Juncture 19.4: Spring 2013
In an oeuvre that encompassed studies in British working-class history, works of political and economic theory, biographies and detective novels, the guild socialist intellectual GDH Cole wrote two analyses of the condition of Britain: one penned in the middle of the depression in the 1930s, with his wife Margaret, and another in the 1950s, when the country enjoyed full employment and rising prosperity. The two studies were separated by World War II, the Beveridge Report and the Attlee government, as well as at least a dozen other books by Cole himself, and the gulf between Britain in the 1930s and what it was to become in the 1950s was wide and deep. An entirely new economic and social settlement – forged on the anvil of war and built by the 1945 Labour government – shaped post-war Britain.
Cole did not live to see the destruction of that settlement in the 1970s and 1980s (he died in 1959, the year Harold Macmillan was returned to power by an electorate grateful that they 'had never had it so good'). Were he alive today, he would recognise features of the 1930s economic and social landscape: prolonged economic stagnation, falling living standards, and sharp divides between north and south. Faithful to a profound belief in the dignity, worth and potential of human beings, he would recognise too the immense reservoirs of strength and resilience in the British people that characterise the country now, as much as in the past. These would be sources of inspiration for a politics of hope, premised on the power, capabilities and convictions of working people. Cole stood for community and fellowship, not state or market.
He would doubtless, therefore, hear echoes of his own voice at times in this edition's lead essay by Jon Cruddas and Liam Byrne. Their analysis of the condition of Britain starts from the lived experience of people in Britain today, rather than abstract categories of political thought, just as Cole's did. It seeks primarily to shape a new centre-left understanding of British society. If New Labour was 'too hands-off with the market, too hands-on with the state', one of the party's pressing intellectual and political tasks today is to conjoin its emerging economic reform agenda with a new account of how it will approach social policy.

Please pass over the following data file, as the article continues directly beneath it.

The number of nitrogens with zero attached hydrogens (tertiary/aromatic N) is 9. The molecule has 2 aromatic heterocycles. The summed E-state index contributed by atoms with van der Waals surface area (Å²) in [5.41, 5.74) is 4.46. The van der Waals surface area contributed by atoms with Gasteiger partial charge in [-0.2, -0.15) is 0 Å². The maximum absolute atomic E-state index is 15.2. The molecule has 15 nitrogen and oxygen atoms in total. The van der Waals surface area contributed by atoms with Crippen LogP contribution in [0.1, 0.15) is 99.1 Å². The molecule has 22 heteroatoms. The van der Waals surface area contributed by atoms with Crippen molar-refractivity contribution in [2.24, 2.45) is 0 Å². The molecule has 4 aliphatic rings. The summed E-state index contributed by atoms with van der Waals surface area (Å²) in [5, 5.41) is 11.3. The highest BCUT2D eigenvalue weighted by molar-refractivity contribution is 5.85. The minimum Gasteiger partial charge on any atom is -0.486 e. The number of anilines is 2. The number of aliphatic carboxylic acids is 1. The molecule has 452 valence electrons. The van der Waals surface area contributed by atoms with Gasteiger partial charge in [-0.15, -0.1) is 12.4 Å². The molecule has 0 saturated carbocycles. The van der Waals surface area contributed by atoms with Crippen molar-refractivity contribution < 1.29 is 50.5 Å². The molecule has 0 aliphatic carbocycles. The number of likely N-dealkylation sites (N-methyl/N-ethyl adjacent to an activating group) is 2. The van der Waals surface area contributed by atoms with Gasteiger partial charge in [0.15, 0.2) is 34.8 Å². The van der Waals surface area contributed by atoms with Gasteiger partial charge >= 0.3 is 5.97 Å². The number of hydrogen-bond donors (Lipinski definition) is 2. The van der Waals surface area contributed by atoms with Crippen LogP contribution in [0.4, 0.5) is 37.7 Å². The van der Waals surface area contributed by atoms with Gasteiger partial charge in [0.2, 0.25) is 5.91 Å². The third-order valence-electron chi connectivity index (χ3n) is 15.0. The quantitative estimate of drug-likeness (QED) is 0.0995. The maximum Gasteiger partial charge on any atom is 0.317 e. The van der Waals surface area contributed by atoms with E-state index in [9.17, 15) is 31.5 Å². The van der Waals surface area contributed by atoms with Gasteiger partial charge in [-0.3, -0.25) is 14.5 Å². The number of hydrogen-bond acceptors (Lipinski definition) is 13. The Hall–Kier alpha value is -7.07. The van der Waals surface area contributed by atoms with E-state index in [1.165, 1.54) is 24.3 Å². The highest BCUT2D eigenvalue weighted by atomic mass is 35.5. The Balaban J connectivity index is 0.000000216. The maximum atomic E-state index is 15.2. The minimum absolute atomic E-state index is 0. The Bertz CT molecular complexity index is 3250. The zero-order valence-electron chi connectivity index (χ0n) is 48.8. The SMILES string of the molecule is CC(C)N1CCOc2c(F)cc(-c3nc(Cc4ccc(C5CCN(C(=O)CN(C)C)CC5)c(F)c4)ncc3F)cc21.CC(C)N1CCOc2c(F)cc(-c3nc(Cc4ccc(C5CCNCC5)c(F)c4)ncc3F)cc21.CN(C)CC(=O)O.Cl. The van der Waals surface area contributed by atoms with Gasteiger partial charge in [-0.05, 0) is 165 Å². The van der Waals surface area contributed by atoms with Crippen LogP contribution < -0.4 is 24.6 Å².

In these arguments, we can see a new democratic politics for the British centre-left taking shape. It is much more attentive to democratic empowerment, drawing inspiration from the socialist and cooperative traditions, exemplified by GDH Cole, and more instinctively localist. It focuses increasingly on the institutions of public life and the relationships they sustain, rather than the transactions between self-regarding individuals more typical of new public management. And it seeks to balance the desire to conserve, cherish and protect, with the urgency to reform, given the scale of the social challenges Britain faces.
- Editorial \ Guy Lodge and Will Paxton
- The condition of Britain: A new politics of society for the centre-left \ Jon Cruddas and Liam Byrne
- Juncture interview: Bonnie Honig
- Statecraft without statism: Governing for shared prosperity in an age of austerity \ James Plunkett
- Europe needs a new social balance \ Sigmar Gabriel
- Obama campaign: An insider's view \ David Axelrod in conversation with David Muir
- Time for Labour to establish economic credibility \ John Curtice
- Shifting out of neutral on parental leave: Making fathers' involvement explicit \ Tina Miller
- Reviews: Barker on Burgin, Mitchell on Helm